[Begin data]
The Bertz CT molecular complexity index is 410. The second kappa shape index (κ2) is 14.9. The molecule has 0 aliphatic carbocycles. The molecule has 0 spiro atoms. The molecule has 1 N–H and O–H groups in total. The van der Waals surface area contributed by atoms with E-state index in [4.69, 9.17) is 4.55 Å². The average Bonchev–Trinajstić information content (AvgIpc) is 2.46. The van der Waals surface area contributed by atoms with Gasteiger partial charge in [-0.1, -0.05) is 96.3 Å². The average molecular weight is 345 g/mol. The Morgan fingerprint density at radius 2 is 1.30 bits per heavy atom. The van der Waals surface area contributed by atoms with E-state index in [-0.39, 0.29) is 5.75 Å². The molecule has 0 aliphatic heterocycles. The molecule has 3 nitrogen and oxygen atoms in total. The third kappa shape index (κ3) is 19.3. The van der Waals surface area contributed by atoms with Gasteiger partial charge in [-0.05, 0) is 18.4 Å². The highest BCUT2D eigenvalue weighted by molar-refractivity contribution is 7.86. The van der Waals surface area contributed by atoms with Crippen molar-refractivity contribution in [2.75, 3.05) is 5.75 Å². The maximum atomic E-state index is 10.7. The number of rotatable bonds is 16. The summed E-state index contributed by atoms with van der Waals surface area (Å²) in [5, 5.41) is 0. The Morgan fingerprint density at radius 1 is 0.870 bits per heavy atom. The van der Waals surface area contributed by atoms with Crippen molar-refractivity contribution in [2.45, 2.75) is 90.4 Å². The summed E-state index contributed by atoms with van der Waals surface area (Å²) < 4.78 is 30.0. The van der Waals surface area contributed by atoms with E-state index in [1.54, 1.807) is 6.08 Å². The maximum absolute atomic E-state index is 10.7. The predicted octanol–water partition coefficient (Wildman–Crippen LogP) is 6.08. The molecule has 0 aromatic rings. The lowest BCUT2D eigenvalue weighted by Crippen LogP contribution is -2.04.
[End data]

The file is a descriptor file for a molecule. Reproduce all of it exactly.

The Bertz CT molecular complexity index is 410. The second kappa shape index (κ2) is 14.9. The molecule has 0 aliphatic carbocycles. The molecule has 0 spiro atoms. The molecule has 1 N–H and O–H groups in total. The van der Waals surface area contributed by atoms with E-state index in [4.69, 9.17) is 4.55 Å². The average Bonchev–Trinajstić information content (AvgIpc) is 2.46. The van der Waals surface area contributed by atoms with Gasteiger partial charge in [-0.1, -0.05) is 96.3 Å². The average molecular weight is 345 g/mol. The Morgan fingerprint density at radius 2 is 1.30 bits per heavy atom. The van der Waals surface area contributed by atoms with E-state index in [-0.39, 0.29) is 5.75 Å². The molecule has 0 aliphatic heterocycles. The molecule has 3 nitrogen and oxygen atoms in total. The third kappa shape index (κ3) is 19.3. The van der Waals surface area contributed by atoms with Gasteiger partial charge in [-0.05, 0) is 18.4 Å². The highest BCUT2D eigenvalue weighted by molar-refractivity contribution is 7.86. The van der Waals surface area contributed by atoms with Crippen molar-refractivity contribution in [2.75, 3.05) is 5.75 Å². The maximum atomic E-state index is 10.7. The number of rotatable bonds is 16. The summed E-state index contributed by atoms with van der Waals surface area (Å²) in [5, 5.41) is 0. The Morgan fingerprint density at radius 1 is 0.870 bits per heavy atom. The van der Waals surface area contributed by atoms with Crippen molar-refractivity contribution in [2.45, 2.75) is 90.4 Å². The summed E-state index contributed by atoms with van der Waals surface area (Å²) < 4.78 is 30.0. The van der Waals surface area contributed by atoms with E-state index in [1.54, 1.807) is 6.08 Å². The maximum absolute atomic E-state index is 10.7. The predicted octanol–water partition coefficient (Wildman–Crippen LogP) is 6.08. The molecule has 0 aromatic rings. The lowest BCUT2D eigenvalue weighted by Crippen LogP contribution is -2.04.